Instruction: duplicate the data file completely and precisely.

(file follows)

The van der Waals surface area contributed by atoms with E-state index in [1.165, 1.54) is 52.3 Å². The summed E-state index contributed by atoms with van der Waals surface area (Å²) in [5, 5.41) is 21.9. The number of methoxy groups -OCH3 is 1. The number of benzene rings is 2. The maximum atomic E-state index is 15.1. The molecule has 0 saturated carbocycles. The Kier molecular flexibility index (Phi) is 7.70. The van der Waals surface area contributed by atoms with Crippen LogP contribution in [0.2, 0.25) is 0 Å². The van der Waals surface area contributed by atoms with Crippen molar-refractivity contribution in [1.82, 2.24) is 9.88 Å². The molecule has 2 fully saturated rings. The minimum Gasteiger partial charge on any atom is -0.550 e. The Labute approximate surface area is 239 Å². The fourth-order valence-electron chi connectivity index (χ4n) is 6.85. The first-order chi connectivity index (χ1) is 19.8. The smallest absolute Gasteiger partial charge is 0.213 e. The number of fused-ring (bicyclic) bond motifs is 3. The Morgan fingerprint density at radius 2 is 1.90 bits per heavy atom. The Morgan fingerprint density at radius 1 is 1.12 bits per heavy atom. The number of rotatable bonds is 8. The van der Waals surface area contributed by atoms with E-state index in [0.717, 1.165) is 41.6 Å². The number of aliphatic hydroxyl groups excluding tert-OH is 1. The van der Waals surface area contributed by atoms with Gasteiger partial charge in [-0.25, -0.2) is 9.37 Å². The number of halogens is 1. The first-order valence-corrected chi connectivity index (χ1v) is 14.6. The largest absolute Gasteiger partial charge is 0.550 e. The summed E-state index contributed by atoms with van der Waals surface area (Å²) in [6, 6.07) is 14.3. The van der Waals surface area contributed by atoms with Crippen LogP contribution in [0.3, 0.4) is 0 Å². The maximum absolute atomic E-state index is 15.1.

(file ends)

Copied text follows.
The van der Waals surface area contributed by atoms with E-state index in [1.165, 1.54) is 52.3 Å². The summed E-state index contributed by atoms with van der Waals surface area (Å²) in [5, 5.41) is 21.9. The number of methoxy groups -OCH3 is 1. The number of benzene rings is 2. The maximum atomic E-state index is 15.1. The molecule has 0 saturated carbocycles. The Kier molecular flexibility index (Phi) is 7.70. The van der Waals surface area contributed by atoms with Crippen LogP contribution in [0.2, 0.25) is 0 Å². The van der Waals surface area contributed by atoms with Crippen molar-refractivity contribution in [1.82, 2.24) is 9.88 Å². The molecule has 2 fully saturated rings. The minimum Gasteiger partial charge on any atom is -0.550 e. The Labute approximate surface area is 239 Å². The fourth-order valence-electron chi connectivity index (χ4n) is 6.85. The first-order chi connectivity index (χ1) is 19.8. The smallest absolute Gasteiger partial charge is 0.213 e. The number of fused-ring (bicyclic) bond motifs is 3. The Morgan fingerprint density at radius 2 is 1.90 bits per heavy atom. The Morgan fingerprint density at radius 1 is 1.12 bits per heavy atom. The number of rotatable bonds is 8. The van der Waals surface area contributed by atoms with E-state index in [0.717, 1.165) is 41.6 Å². The number of aliphatic hydroxyl groups excluding tert-OH is 1. The van der Waals surface area contributed by atoms with Gasteiger partial charge in [-0.25, -0.2) is 9.37 Å². The number of halogens is 1. The first-order valence-corrected chi connectivity index (χ1v) is 14.6. The largest absolute Gasteiger partial charge is 0.550 e. The summed E-state index contributed by atoms with van der Waals surface area (Å²) in [6, 6.07) is 14.3. The van der Waals surface area contributed by atoms with Crippen LogP contribution in [0.3, 0.4) is 0 Å². The maximum absolute atomic E-state index is 15.1.